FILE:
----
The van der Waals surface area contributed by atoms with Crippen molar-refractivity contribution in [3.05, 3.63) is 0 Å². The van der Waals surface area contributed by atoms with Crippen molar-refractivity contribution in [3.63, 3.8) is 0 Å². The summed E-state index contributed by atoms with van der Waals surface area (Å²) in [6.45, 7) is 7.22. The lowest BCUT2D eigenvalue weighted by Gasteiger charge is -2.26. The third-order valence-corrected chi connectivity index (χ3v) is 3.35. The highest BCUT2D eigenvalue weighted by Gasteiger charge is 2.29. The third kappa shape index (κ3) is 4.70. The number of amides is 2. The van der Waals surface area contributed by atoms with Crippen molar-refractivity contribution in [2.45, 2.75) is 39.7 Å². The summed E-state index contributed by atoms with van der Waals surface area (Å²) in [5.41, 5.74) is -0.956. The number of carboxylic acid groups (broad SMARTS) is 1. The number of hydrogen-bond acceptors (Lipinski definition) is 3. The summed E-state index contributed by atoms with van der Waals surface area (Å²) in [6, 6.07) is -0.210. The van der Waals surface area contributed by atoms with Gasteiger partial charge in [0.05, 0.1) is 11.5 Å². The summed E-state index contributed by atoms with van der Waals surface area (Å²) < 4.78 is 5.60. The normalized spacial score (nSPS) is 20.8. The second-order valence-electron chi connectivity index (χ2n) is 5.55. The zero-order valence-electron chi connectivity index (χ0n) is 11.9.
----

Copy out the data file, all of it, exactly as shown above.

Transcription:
The van der Waals surface area contributed by atoms with Crippen molar-refractivity contribution in [3.05, 3.63) is 0 Å². The van der Waals surface area contributed by atoms with Crippen molar-refractivity contribution in [3.63, 3.8) is 0 Å². The summed E-state index contributed by atoms with van der Waals surface area (Å²) in [6.45, 7) is 7.22. The lowest BCUT2D eigenvalue weighted by Gasteiger charge is -2.26. The third-order valence-corrected chi connectivity index (χ3v) is 3.35. The highest BCUT2D eigenvalue weighted by Gasteiger charge is 2.29. The third kappa shape index (κ3) is 4.70. The number of amides is 2. The van der Waals surface area contributed by atoms with Crippen molar-refractivity contribution in [2.45, 2.75) is 39.7 Å². The summed E-state index contributed by atoms with van der Waals surface area (Å²) in [5.41, 5.74) is -0.956. The number of carboxylic acid groups (broad SMARTS) is 1. The number of hydrogen-bond acceptors (Lipinski definition) is 3. The summed E-state index contributed by atoms with van der Waals surface area (Å²) in [6, 6.07) is -0.210. The van der Waals surface area contributed by atoms with Gasteiger partial charge in [0.05, 0.1) is 11.5 Å². The summed E-state index contributed by atoms with van der Waals surface area (Å²) < 4.78 is 5.60. The normalized spacial score (nSPS) is 20.8. The second-order valence-electron chi connectivity index (χ2n) is 5.55. The zero-order valence-electron chi connectivity index (χ0n) is 11.9.